Scholars urge the Senate to pass comprehensive voting rights legislation.
A bill sits before the U.S. Senate that could provide the greatest voting rights protections seen in decades. But will the Senate pass it?
The Brennan Center, a think tank focused on the U.S. legal system, recently issued a report authored by the Center’s Wendy Weiser, Daniel Weiner, and Dominique Erney. It urges Congress to enact the For the People Act—a bill the report states will meet the nation’s focus on racial justice at a time when democracy is under siege.
Now, states across the country are moving to restrict voting rights laws at a rapid pace. Texas leads the way with 49 bills introduced, followed by Georgia and Arizona with 25 and 23 bills, respectively. Of the bills signed into law, Georgia Senate Bill 202 incorporates some of the most comprehensive voting restrictions, including stringent voter ID laws, reduced early voting opportunities, and restricted access to drop boxes. The bill even criminalizes providing water to voters waiting in line to vote—lines that are notoriously long, and often hot.
Current barriers to equitable voting rights—such as voter registration hurdles, voter purges, felony disenfranchisement, and partisan gerrymandering—largely target Black and brown voters. According to the Weiser and her coauthors, passing the bill would eliminate these barriers by modernizing the voting process throughout the United States. By passing this bill, the Senate would also strengthen campaign finance laws to prevent the power of the wealthy from eclipsing the voice of the many.
Weiser and her coauthors begin by addressing the gateway to voting—voter registration.
Before eligible citizens may cast their ballots, they must be registered voters. But the United States places the burden of registering and re-registering on its citizens. This process results in an error-prone system where nearly 13 percent of all registrations are incorrect. These errors, when combined with stringent state voting laws, often prevent eligible citizens from casting their votes on election day. And many voters do not realize the error until officials turn them away at the polls.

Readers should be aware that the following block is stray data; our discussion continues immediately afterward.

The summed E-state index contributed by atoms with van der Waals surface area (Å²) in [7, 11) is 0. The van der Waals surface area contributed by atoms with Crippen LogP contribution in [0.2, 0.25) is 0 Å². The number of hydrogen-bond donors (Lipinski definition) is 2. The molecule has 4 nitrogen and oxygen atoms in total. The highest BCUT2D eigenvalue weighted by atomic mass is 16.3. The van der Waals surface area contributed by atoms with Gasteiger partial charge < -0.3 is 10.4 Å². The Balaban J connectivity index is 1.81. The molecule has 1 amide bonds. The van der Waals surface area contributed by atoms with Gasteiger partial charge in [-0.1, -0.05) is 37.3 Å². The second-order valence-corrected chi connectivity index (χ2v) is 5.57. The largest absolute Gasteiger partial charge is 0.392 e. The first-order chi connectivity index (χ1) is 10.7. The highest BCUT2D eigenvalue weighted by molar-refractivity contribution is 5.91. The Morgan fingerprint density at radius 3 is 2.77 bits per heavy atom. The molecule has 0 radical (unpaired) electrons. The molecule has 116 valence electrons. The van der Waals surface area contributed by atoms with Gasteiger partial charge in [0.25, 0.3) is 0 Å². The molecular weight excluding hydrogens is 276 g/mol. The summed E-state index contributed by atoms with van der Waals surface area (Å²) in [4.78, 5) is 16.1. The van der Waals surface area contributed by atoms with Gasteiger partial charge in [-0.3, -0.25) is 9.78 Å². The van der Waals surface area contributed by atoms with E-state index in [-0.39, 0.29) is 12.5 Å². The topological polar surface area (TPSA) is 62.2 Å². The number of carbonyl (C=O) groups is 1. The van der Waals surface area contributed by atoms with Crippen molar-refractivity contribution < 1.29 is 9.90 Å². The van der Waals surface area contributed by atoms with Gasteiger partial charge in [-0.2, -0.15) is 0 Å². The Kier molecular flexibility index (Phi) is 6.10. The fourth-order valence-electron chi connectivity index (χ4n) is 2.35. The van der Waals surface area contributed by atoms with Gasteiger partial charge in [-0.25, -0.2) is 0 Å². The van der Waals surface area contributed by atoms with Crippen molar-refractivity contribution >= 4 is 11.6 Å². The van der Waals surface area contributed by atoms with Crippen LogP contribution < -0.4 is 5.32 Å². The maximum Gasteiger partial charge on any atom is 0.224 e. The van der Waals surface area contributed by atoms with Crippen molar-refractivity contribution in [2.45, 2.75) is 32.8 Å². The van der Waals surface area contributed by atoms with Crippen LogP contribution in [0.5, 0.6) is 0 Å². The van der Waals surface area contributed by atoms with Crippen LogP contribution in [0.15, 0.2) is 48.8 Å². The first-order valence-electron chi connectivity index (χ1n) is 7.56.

Weiser and her coauthors argue that passing the For the People Act would help remedy registration barriers by implementing automatic voter registration (AVR). AVR uses daily interactions with government agencies, such as the Department of Motor Vehicles or U.S. Department of Health & Human Services, to register eligible citizens automatically.
Streamlining registration through AVR provides more accurate registration information by replacing paper forms with an electronic system. This accuracy ensures that both voters and election officials know, with certainty, whether a voter is registered. Weiser and her coauthors state this level of certainty will protect eligible voters against the increasing threat of being turned away at the polls, or worse, voter purges.
Purges occur when election officials eliminate large groups of people from the registration lists by relying on often “flawed” data—flaws that, according to Weiser and her coauthors, result from the current paper registration system. But employing AVR would register 50 million eligible voters—the greatest expansion of voting rights since the 19th Amendment.